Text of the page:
The fact is that we really don't have a mechanism to formally establish best practices in the software development community. Of course, plenty of practices exist that most, if not everyone in the community, think are good ideas. But when does a good idea become a best practice? Frankly, I don't know. And, if "best practices" were just another slick advertising term that folks like to throw around, I wouldn't care. However, I fear that one of these days, adherence to best practices will mean the difference between negligence and responsible development in a lawsuit. We'd better have an answer by then.
As editor in chief of a fairly influential magazine dealing with software development, I consider this a serious question. If readers see an article, in this or any other publication, that claims an activity is a best practice, it's reasonable for them to think the activity is recognized as "best" by other peer organizations.
Because of this, I've begun restricting use of the term "best practice" in articles that we publish in IEEE Software. In most cases, "good practice" or "effective practice" serve as acceptable substitutes. I hope other editors consider similar measures for their publications. At the same time, I would welcome attempts to formalize its meaning for software development. Until we get there, be wary about using the term indiscriminately. It might come back to bite you or your company.
WHAT DO YOU THINK?
I'd like to hear your thoughts on best practices. What does it take to convince you that something is a best practice? Do you think we have any best practices (using the ASQ definition) in the community today? Please write me at warren.harrison@computer.org.
The Hawaiian greeting "aloha" is an acknowledgment that means hello or goodbye. I'd like to take this opportunity to say aloha to some old friends as well as some new ones.
Maarten Boasson, associate editor in chief for design, and Jeffrey Voas, associate editor in chief for quality, have completed their terms of service with IEEE Software's Editorial Board. They've both been instrumental in making IEEE Software what it is, and we all owe them a hearty thank you. But, in keeping with the aloha theme, it really isn't just "goodbye"; it's also "hello" because they're continuing with us as members of our Industrial Advisory Board.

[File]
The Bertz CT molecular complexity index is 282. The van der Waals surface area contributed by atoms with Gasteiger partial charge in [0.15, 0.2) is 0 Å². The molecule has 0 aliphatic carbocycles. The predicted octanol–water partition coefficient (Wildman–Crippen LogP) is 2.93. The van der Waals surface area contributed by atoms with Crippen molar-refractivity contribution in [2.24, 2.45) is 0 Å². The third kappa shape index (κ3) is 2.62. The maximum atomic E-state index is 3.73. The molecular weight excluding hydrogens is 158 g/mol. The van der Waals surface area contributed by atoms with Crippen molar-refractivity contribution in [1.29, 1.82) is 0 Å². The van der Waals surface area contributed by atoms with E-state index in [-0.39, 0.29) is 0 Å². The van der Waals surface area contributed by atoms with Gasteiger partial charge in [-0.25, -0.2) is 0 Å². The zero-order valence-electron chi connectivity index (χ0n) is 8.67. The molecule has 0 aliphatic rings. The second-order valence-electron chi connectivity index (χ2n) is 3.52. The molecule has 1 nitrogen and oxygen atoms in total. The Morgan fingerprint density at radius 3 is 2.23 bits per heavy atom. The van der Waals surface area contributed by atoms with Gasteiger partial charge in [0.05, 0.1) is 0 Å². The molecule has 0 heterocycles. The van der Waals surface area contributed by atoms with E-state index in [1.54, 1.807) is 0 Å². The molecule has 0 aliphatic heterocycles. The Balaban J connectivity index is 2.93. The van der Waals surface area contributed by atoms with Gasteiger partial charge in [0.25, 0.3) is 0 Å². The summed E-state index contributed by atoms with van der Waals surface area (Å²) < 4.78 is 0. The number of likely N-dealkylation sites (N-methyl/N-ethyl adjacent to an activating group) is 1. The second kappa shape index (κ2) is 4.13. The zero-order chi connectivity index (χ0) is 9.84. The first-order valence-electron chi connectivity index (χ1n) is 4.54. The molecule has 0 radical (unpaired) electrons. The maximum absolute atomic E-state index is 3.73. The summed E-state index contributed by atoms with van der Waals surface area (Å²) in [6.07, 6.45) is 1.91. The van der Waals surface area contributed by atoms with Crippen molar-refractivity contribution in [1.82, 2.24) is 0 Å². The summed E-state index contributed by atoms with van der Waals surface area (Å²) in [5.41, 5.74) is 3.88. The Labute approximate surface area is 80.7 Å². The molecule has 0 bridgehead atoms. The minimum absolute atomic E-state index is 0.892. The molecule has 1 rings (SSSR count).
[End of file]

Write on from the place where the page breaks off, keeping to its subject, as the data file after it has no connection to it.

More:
Maarten Boasson



Jeffrey Voas

I'd also like to say aloha to two new Editorial Board members: Philippe Kruchten, who joins us as associate editor in chief for design, and Stan Rifkin, who will serve as associate editor in chief for quality.


Philippe Kruchten



Stan Rifkin

Philippe Kruchten is a professor of software engineering at the University of British Columbia in Vancouver, Canada. He has 28 years of industrial experience developing large-scale soft-ware-intensive telecommunications, aerospace, defense, and transportation systems. He spent 17 years at Rational Software, now part of IBM, where he led the development of the Rational Unified Process, a Web-based, generic software development process. He wrote three books on the RUP and created a model for representing software architecture based on multiple coordinated views, which led to an IEEE standard. He coauthored the Object Management Group's Software Process Engineering Metamodel, an industry standard for process modeling. He also represented Rational on the industry advisory board of the Software Engineering Body of Knowledge project. As a member of the International Federation for Information Processing Working Group 2.10 on software architecture, he leads the steering committee for the Working IEEE/IFIP Conferences on Software Architecture.
Philippe received his diploma in mechanical engineering from École Centrale de Lyon, France; his doctorate in information systems from École Nationale Supérieure des Télécommunications in Paris; and his certificate in intercultural studies from the University of British Columbia. Find out more about Philippe at http://philippe.kruchten.com or at www.computer.org/software/experts.
Stan Rifkin is known throughout the software engineering community. He is a principal at and the founder of Master Systems, a software consulting company.
Stan helps clients implement engineering and management process improvements. He also helped establish and participated in several software engineering process groups and software process improvement network groups.
Stan cowrote (with Priscilla Fowler) Software Engineering Process Group Guide, considered a seminal work on how to establish and sustain a SEPG and related software engineering process improvements. The guide has had major influence on the proliferation of grass-roots SPINs around the world. He also cowrote Measurement in Practice, a study of the US's best metrics practices, and recently wrote "Why New Software Processes Are Not Adopted" for Advanced Computers. Rifkin previously served on the editorial board of Empirical Software Engineering.
He earned his BS in business administration (quantitative methods) from California State University at Northridge and his MS in computer science from the University of California at Los Angeles. He also did PhD-oriented postgraduate study in applied science and engineering at UCLA and the University of Geneva, Switzerland. He is currently a doctoral fellow in executive leadership at George Washington University. You can find out more about Stan at www.master-systems.com/Stan.ivnu or at www.computer.org/software/experts.
Conclusion
To all of these individuals … aloha!